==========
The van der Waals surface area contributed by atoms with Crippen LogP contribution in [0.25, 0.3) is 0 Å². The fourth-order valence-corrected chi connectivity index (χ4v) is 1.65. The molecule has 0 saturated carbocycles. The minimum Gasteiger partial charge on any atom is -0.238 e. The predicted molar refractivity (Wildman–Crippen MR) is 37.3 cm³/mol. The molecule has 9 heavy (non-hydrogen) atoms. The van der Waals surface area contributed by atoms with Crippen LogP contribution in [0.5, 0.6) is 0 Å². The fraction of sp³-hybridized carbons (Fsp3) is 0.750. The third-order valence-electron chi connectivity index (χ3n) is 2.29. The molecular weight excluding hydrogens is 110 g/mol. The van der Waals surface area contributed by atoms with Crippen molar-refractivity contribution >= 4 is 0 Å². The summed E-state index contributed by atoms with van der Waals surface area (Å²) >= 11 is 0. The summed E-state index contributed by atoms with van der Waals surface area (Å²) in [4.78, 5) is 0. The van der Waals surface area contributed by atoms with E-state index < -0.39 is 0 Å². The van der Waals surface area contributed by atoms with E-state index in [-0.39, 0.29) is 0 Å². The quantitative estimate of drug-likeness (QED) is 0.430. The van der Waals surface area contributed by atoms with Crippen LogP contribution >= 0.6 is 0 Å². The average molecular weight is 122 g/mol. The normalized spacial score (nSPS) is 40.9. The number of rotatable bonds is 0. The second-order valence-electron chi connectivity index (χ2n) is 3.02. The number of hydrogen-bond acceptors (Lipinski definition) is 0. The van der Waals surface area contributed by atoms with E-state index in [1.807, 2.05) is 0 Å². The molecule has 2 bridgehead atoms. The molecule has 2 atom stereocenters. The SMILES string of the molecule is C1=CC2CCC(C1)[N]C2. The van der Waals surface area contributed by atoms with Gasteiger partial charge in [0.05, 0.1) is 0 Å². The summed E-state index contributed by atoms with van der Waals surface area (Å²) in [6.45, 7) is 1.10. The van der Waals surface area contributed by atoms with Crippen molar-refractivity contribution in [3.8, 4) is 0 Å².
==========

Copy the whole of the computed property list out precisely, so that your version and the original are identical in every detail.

The van der Waals surface area contributed by atoms with Crippen LogP contribution in [0.25, 0.3) is 0 Å². The fourth-order valence-corrected chi connectivity index (χ4v) is 1.65. The molecule has 0 saturated carbocycles. The minimum Gasteiger partial charge on any atom is -0.238 e. The predicted molar refractivity (Wildman–Crippen MR) is 37.3 cm³/mol. The molecule has 9 heavy (non-hydrogen) atoms. The van der Waals surface area contributed by atoms with Crippen LogP contribution in [0.5, 0.6) is 0 Å². The fraction of sp³-hybridized carbons (Fsp3) is 0.750. The third-order valence-electron chi connectivity index (χ3n) is 2.29. The molecular weight excluding hydrogens is 110 g/mol. The van der Waals surface area contributed by atoms with Crippen molar-refractivity contribution >= 4 is 0 Å². The summed E-state index contributed by atoms with van der Waals surface area (Å²) >= 11 is 0. The summed E-state index contributed by atoms with van der Waals surface area (Å²) in [4.78, 5) is 0. The van der Waals surface area contributed by atoms with E-state index < -0.39 is 0 Å². The van der Waals surface area contributed by atoms with E-state index in [-0.39, 0.29) is 0 Å². The quantitative estimate of drug-likeness (QED) is 0.430. The van der Waals surface area contributed by atoms with Crippen LogP contribution >= 0.6 is 0 Å². The average molecular weight is 122 g/mol. The normalized spacial score (nSPS) is 40.9. The number of rotatable bonds is 0. The second-order valence-electron chi connectivity index (χ2n) is 3.02. The number of hydrogen-bond acceptors (Lipinski definition) is 0. The van der Waals surface area contributed by atoms with E-state index in [1.807, 2.05) is 0 Å². The molecule has 2 bridgehead atoms. The molecule has 2 atom stereocenters. The SMILES string of the molecule is C1=CC2CCC(C1)[N]C2. The van der Waals surface area contributed by atoms with Gasteiger partial charge in [0.05, 0.1) is 0 Å². The summed E-state index contributed by atoms with van der Waals surface area (Å²) in [6.45, 7) is 1.10. The van der Waals surface area contributed by atoms with Crippen molar-refractivity contribution in [3.8, 4) is 0 Å².